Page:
George's Mystery Book Club is currently reading Arrowood by Mick Finlay & Holmes Entangled by Gordon McAlpine for the April meeting.
Arrowood: Sherlock Holmes Has Met His Match (Arrowood Mystery #1)
1895 London is scared. A killer haunts the city's streets; the poor are hungry; crime bosses are taking control; the police force is stretched to the breaking point. The rich turn to Sherlock Holmes, but the celebrated private detective rarely visits the densely populated streets of South London, where the crimes are sleazier and the people are poorer. In the dark corner of Southwark, victims turn to a man who despises Holmes, his wealthy clientele and his showy forensic approach to crime: Arrowood--self-taught psychologist, occasional drunkard and private investigator. When a man mysteriously disappears and Arrowood's best lead is viciously stabbed before his eyes, he and his sidekick Barnett face their toughest quest yet: to capture the head of the most notorious gang in London... In the bestselling tradition of Anthony Horowitz and Andrew Taylor, this gloriously dark crime debut will haunt readers long after the final page has been turned.
From the Edgar(R)-nominated author of Hammett Unwritten and Woman with a Blue Pencil comes a startling meta-fiction tale told in the voice of Sherlock Holmes. Set in 1920s' London, Cambridge, and Paris, Holmes's final adventure leads him through labyrinths of crime and espionage in a mortally dangerous inquiry into the unseen nature of existence itself.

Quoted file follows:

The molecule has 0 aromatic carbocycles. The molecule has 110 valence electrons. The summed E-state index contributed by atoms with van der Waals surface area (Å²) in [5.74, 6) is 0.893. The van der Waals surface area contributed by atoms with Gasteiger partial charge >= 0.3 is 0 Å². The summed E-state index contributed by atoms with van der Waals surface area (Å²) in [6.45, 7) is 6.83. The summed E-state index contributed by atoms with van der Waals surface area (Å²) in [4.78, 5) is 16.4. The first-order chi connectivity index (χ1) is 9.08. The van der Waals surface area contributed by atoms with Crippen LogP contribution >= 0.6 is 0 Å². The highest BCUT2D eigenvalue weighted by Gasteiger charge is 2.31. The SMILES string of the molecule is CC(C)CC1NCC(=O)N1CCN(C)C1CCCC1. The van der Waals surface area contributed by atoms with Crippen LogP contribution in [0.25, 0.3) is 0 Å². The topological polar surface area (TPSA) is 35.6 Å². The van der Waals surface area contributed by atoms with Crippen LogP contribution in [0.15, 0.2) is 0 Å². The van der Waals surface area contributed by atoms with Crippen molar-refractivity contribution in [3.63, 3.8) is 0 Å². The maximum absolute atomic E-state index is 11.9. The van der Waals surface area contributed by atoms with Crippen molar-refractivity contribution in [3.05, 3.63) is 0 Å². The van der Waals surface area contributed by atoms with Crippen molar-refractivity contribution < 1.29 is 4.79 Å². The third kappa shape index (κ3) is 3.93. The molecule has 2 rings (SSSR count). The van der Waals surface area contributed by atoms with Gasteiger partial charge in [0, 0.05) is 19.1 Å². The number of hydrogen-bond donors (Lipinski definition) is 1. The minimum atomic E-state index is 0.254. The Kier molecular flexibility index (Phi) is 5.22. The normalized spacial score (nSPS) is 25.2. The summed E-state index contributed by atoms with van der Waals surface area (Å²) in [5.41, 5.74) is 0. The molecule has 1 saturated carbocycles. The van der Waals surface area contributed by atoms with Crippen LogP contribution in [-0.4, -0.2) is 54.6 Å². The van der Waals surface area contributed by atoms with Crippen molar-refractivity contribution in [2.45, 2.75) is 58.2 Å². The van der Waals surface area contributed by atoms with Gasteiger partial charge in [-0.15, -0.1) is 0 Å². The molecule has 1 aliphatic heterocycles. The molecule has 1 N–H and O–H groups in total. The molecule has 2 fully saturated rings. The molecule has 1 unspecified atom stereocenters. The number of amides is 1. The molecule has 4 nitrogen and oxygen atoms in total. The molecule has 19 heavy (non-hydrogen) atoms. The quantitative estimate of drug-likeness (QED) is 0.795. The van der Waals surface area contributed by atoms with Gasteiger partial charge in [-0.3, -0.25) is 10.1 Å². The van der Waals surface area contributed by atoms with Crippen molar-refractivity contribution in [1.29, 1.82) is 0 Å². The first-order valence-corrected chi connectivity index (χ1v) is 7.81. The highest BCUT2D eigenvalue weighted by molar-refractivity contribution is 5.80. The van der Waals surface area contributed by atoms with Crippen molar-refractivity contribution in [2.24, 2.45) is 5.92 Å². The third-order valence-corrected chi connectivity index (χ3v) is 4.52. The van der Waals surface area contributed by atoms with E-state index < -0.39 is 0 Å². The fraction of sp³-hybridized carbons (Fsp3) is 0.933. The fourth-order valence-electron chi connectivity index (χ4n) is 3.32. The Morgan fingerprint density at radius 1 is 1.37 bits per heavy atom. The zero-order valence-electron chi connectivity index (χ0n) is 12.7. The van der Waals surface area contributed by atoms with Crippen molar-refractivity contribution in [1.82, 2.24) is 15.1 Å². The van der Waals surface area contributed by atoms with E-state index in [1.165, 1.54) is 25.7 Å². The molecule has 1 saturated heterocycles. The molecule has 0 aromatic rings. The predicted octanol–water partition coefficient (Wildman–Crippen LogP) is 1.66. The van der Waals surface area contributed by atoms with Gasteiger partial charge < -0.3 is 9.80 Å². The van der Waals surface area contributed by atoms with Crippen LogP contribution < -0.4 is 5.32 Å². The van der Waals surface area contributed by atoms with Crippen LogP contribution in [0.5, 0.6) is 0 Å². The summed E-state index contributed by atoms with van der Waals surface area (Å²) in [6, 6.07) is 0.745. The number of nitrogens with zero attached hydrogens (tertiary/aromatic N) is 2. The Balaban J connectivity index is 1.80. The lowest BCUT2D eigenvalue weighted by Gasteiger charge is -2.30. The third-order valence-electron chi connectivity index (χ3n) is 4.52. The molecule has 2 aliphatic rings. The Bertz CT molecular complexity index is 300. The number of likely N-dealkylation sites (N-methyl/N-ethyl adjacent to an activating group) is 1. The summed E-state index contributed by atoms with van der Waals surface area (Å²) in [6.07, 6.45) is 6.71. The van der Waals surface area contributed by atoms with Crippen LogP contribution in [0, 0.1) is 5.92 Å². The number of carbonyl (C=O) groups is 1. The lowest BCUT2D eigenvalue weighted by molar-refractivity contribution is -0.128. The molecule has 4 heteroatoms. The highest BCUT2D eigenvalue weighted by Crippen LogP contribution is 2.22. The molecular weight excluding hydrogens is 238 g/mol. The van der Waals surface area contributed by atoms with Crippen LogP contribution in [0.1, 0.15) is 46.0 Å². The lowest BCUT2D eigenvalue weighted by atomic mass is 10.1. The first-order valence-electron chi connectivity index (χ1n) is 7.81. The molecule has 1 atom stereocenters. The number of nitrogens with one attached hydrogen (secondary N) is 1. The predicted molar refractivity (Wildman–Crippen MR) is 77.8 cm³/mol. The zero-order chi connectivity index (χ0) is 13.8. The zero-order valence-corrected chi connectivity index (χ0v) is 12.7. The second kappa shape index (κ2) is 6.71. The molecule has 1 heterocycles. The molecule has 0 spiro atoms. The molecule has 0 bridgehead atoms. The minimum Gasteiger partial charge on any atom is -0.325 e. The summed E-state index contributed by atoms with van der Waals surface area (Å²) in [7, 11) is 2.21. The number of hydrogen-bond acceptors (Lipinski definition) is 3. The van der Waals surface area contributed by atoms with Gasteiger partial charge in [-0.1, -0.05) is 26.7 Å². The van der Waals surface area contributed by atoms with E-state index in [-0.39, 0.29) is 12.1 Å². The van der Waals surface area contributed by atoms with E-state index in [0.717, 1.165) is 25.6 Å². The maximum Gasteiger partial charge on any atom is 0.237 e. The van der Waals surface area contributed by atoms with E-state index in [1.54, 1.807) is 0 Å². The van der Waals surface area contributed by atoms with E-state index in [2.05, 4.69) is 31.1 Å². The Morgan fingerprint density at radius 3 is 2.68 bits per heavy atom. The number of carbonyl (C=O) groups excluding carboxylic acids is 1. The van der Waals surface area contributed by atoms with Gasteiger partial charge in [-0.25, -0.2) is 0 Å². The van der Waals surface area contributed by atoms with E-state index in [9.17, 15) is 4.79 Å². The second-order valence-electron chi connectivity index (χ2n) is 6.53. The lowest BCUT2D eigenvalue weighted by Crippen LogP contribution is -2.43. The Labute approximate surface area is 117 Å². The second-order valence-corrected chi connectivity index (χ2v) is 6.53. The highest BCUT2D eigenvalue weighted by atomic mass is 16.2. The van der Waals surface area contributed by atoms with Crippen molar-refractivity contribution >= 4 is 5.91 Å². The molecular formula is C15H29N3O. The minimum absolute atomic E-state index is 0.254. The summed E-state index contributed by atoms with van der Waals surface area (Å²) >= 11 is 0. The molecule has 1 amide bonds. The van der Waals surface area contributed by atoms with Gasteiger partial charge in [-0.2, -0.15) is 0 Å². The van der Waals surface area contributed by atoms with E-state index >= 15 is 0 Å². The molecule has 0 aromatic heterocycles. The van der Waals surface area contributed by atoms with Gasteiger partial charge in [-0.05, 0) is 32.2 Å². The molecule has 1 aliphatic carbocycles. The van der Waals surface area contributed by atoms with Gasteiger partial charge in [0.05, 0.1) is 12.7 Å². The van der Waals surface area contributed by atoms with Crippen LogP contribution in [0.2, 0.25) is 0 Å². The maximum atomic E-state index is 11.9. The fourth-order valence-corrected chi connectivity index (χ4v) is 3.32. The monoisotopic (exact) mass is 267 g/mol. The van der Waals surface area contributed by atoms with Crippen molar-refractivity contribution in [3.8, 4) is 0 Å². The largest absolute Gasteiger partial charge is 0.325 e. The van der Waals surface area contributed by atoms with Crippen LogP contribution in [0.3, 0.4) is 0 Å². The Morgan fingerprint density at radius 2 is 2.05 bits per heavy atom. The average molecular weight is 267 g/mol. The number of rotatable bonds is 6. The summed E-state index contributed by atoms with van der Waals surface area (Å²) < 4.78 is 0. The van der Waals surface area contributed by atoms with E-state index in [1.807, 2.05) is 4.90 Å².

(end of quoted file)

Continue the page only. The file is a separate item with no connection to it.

Sherlock Holmes, now in his seventies, retired from investigations and peaceably disguised as a professor at Cambridge, is shaken when a modestly successful author in his late-sixties named Arthur Conan Doyle calls upon him at the university. This Conan Doyle, notable for historical adventure stories, science fiction, and a three-volume history of the Boer War (but no detective tales), somehow knows of the false professor's true identity and pleads for investigative assistance. Someone is trying to kill Conan Doyle. Who? Why? Good questions, but what intrigues Holmes most is how the "middling scribbler" ascertained Holmes's identity in the first place, despite the detective's perfect disguise. Holmes takes the case.
There is danger every step of the way. Great powers want the investigation quashed. But with the assistance of Dr. Watson's widow, Holmes persists, exploring's ances, the esoterica of Edgar Allan Poe, the revolutionary new science of quantum mechanics, and his own long-denied sense of loss and solitude.
Ultimately, even Sherlock Holmes is unprepared for what the evidence suggests.